Engraving versus Thermography...benefits and drawbacks

Most of our wedding invitations & stationery are printed using thermography, a raised printing method that is relatively inexpensive and offers any option you could want in PMS (Pantone) colors. It's versatile and fast and provides that finished look that you can't get off of a digital printer...here's an example of typical thermographic printing on a metallic stock:

You can see the raised impression and the light reflection on the surface of the graphic. Lighter colors have a beautiful translucent effect that works especially well on metallic stocks. So why would we use engraved printing, a much more expensive process (which is the primary drawback)? What is the difference in process and what are the benefits of engraving?

Thermography is an offset printing process. The type/image goes onto the paper as flat ink and then while the ink is still wet, a very fine powder is dusted onto the paper and it goes through a very high heat oven. That powder liquifies and hardens to form the raised print.

Engraving requires the design to be etched onto a copper plate. The engraver then forces the paper onto that plate with very high pressure and the result is a raised image on the front, and you can see the "bruise" of the plate on the back of the paper. That is the evidence of true engraved stationery. Additionally, when metallic ink is used, the paper passes through the process once more to burnish the ink and give it a finished, smooth look.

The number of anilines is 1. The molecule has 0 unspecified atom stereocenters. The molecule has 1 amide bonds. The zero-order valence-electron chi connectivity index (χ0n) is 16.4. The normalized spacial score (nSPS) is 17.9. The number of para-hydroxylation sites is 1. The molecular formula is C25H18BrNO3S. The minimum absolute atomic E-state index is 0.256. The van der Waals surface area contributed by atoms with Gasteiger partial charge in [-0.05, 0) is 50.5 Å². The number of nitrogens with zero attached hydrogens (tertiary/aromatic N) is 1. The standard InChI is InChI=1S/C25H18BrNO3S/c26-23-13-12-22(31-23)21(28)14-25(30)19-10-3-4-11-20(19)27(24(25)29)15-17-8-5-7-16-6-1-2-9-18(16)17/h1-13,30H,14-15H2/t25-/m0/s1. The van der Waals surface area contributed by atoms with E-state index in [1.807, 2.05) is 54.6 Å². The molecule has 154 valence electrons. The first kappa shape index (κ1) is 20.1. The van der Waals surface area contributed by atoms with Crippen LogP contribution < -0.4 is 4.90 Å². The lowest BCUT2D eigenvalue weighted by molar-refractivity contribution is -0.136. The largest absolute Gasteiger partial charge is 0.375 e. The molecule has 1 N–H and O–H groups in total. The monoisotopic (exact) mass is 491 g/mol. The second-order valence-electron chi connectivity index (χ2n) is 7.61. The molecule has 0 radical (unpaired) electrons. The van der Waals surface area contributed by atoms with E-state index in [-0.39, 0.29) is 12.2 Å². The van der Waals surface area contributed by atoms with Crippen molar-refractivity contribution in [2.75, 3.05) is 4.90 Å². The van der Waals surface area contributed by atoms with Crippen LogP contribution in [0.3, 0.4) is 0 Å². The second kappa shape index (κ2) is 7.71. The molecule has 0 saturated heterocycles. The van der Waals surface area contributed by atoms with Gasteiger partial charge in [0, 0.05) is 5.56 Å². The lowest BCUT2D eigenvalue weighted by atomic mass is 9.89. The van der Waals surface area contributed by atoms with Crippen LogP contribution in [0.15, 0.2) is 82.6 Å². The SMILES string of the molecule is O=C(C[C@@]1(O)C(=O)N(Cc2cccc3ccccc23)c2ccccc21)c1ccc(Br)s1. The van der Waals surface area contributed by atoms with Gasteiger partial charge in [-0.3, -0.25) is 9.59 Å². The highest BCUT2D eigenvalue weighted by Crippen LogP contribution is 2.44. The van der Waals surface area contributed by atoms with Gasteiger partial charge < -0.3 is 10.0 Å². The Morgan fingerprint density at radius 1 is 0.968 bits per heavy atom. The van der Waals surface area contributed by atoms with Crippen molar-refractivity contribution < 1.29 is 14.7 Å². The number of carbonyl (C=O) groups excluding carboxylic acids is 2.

The benefits of engraving include:
  • Engraved type and graphics usually result in a much sharper image compared to those printed with thermography.
  • Whereas thermography usually has a glossy look, engraved graphics look more like matte-finish paint on paper, with little gloss except in the case of metallic inks.
  • Engraving allows you to print light colors on dark paper stocks. Thermography doesn't have a "white" ink, so there's no way to get that sharp, white or light type layout or graphic that you can with engraving (note: you can also use white/light foil to get that light on dark impact, but it's a very different look).
  • Engraving is the true "traditional" printing method for wedding invitations, so if you're having a very formal, traditional wedding and have the budget for it, engraving is an excellent choice for your stationery.
Here are a couple of views of an engraved job we recently completed. We never would have achieved the sharp distinction of line in the interwoven monograms if we had printed them with thermography. For the full view of this job, click HERE to see the full portfolio from this wedding.

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